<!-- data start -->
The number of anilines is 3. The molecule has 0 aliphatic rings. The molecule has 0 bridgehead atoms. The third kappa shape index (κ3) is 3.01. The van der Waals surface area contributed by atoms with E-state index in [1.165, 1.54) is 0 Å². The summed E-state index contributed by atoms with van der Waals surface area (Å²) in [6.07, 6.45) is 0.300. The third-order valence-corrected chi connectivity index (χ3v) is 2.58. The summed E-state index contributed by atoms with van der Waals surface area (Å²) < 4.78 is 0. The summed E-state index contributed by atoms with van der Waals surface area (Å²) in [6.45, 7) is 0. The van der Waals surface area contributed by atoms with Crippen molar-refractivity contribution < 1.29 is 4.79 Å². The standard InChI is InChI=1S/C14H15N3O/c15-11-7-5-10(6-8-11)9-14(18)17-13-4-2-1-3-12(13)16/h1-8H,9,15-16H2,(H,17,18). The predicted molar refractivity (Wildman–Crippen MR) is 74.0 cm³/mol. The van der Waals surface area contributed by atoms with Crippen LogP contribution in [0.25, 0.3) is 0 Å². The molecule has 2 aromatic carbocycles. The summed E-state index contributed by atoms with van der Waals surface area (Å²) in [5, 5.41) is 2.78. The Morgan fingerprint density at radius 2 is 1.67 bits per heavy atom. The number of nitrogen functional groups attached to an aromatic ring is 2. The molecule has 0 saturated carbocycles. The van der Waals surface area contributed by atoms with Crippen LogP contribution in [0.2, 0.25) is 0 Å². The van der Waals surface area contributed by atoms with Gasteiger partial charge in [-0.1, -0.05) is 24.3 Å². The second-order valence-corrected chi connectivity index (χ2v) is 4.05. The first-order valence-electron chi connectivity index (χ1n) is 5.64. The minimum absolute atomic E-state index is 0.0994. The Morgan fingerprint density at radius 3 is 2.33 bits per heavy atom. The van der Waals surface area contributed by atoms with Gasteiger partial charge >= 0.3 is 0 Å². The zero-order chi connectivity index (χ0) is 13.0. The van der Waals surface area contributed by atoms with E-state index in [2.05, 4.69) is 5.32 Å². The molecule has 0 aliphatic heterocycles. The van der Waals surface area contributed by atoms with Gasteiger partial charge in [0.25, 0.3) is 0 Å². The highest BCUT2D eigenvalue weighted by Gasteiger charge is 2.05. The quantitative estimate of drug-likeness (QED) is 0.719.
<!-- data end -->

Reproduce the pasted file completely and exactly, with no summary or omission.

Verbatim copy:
The number of anilines is 3. The molecule has 0 aliphatic rings. The molecule has 0 bridgehead atoms. The third kappa shape index (κ3) is 3.01. The van der Waals surface area contributed by atoms with E-state index in [1.165, 1.54) is 0 Å². The summed E-state index contributed by atoms with van der Waals surface area (Å²) in [6.07, 6.45) is 0.300. The third-order valence-corrected chi connectivity index (χ3v) is 2.58. The summed E-state index contributed by atoms with van der Waals surface area (Å²) < 4.78 is 0. The summed E-state index contributed by atoms with van der Waals surface area (Å²) in [6.45, 7) is 0. The van der Waals surface area contributed by atoms with Crippen molar-refractivity contribution < 1.29 is 4.79 Å². The standard InChI is InChI=1S/C14H15N3O/c15-11-7-5-10(6-8-11)9-14(18)17-13-4-2-1-3-12(13)16/h1-8H,9,15-16H2,(H,17,18). The predicted molar refractivity (Wildman–Crippen MR) is 74.0 cm³/mol. The van der Waals surface area contributed by atoms with Crippen LogP contribution in [0.25, 0.3) is 0 Å². The molecule has 2 aromatic carbocycles. The summed E-state index contributed by atoms with van der Waals surface area (Å²) in [5, 5.41) is 2.78. The Morgan fingerprint density at radius 2 is 1.67 bits per heavy atom. The number of nitrogen functional groups attached to an aromatic ring is 2. The molecule has 0 saturated carbocycles. The van der Waals surface area contributed by atoms with Crippen LogP contribution in [0.2, 0.25) is 0 Å². The van der Waals surface area contributed by atoms with Gasteiger partial charge in [-0.1, -0.05) is 24.3 Å². The second-order valence-corrected chi connectivity index (χ2v) is 4.05. The first-order valence-electron chi connectivity index (χ1n) is 5.64. The minimum absolute atomic E-state index is 0.0994. The Morgan fingerprint density at radius 3 is 2.33 bits per heavy atom. The van der Waals surface area contributed by atoms with Gasteiger partial charge >= 0.3 is 0 Å². The zero-order chi connectivity index (χ0) is 13.0. The van der Waals surface area contributed by atoms with E-state index in [2.05, 4.69) is 5.32 Å². The molecule has 0 aliphatic heterocycles. The van der Waals surface area contributed by atoms with Gasteiger partial charge in [0.25, 0.3) is 0 Å². The highest BCUT2D eigenvalue weighted by Gasteiger charge is 2.05. The quantitative estimate of drug-likeness (QED) is 0.719.